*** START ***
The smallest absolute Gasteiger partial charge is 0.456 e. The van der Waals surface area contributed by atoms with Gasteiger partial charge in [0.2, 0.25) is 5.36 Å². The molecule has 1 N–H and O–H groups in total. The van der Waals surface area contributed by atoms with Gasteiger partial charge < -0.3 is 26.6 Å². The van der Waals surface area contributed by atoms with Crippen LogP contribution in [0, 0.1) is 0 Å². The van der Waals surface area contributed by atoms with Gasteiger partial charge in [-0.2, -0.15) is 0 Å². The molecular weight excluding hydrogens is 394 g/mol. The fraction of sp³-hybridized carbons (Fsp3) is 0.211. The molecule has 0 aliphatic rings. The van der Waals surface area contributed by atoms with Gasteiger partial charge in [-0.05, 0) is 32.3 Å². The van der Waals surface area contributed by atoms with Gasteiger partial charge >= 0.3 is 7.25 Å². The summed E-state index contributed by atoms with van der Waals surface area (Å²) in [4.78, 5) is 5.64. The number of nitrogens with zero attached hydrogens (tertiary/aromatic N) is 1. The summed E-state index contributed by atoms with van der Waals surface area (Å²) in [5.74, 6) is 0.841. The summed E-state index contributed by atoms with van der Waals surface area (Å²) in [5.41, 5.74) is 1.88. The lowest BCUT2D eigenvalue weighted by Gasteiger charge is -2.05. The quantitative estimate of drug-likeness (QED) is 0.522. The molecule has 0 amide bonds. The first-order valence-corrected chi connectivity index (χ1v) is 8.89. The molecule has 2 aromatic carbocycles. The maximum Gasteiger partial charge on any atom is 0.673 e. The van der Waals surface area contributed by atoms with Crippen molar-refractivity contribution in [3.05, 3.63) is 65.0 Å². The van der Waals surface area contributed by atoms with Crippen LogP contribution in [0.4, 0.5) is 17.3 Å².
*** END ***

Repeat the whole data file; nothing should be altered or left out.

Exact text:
The smallest absolute Gasteiger partial charge is 0.456 e. The van der Waals surface area contributed by atoms with Gasteiger partial charge in [0.2, 0.25) is 5.36 Å². The molecule has 1 N–H and O–H groups in total. The van der Waals surface area contributed by atoms with Gasteiger partial charge < -0.3 is 26.6 Å². The van der Waals surface area contributed by atoms with Crippen LogP contribution in [0, 0.1) is 0 Å². The van der Waals surface area contributed by atoms with Gasteiger partial charge in [-0.2, -0.15) is 0 Å². The molecular weight excluding hydrogens is 394 g/mol. The fraction of sp³-hybridized carbons (Fsp3) is 0.211. The molecule has 0 aliphatic rings. The van der Waals surface area contributed by atoms with Gasteiger partial charge in [-0.05, 0) is 32.3 Å². The van der Waals surface area contributed by atoms with Gasteiger partial charge >= 0.3 is 7.25 Å². The summed E-state index contributed by atoms with van der Waals surface area (Å²) in [4.78, 5) is 5.64. The number of nitrogens with zero attached hydrogens (tertiary/aromatic N) is 1. The summed E-state index contributed by atoms with van der Waals surface area (Å²) in [5.74, 6) is 0.841. The summed E-state index contributed by atoms with van der Waals surface area (Å²) in [5.41, 5.74) is 1.88. The lowest BCUT2D eigenvalue weighted by Gasteiger charge is -2.05. The quantitative estimate of drug-likeness (QED) is 0.522. The molecule has 0 amide bonds. The first-order valence-corrected chi connectivity index (χ1v) is 8.89. The molecule has 2 aromatic carbocycles. The maximum Gasteiger partial charge on any atom is 0.673 e. The van der Waals surface area contributed by atoms with Crippen molar-refractivity contribution in [3.05, 3.63) is 65.0 Å². The van der Waals surface area contributed by atoms with Crippen LogP contribution in [0.4, 0.5) is 17.3 Å².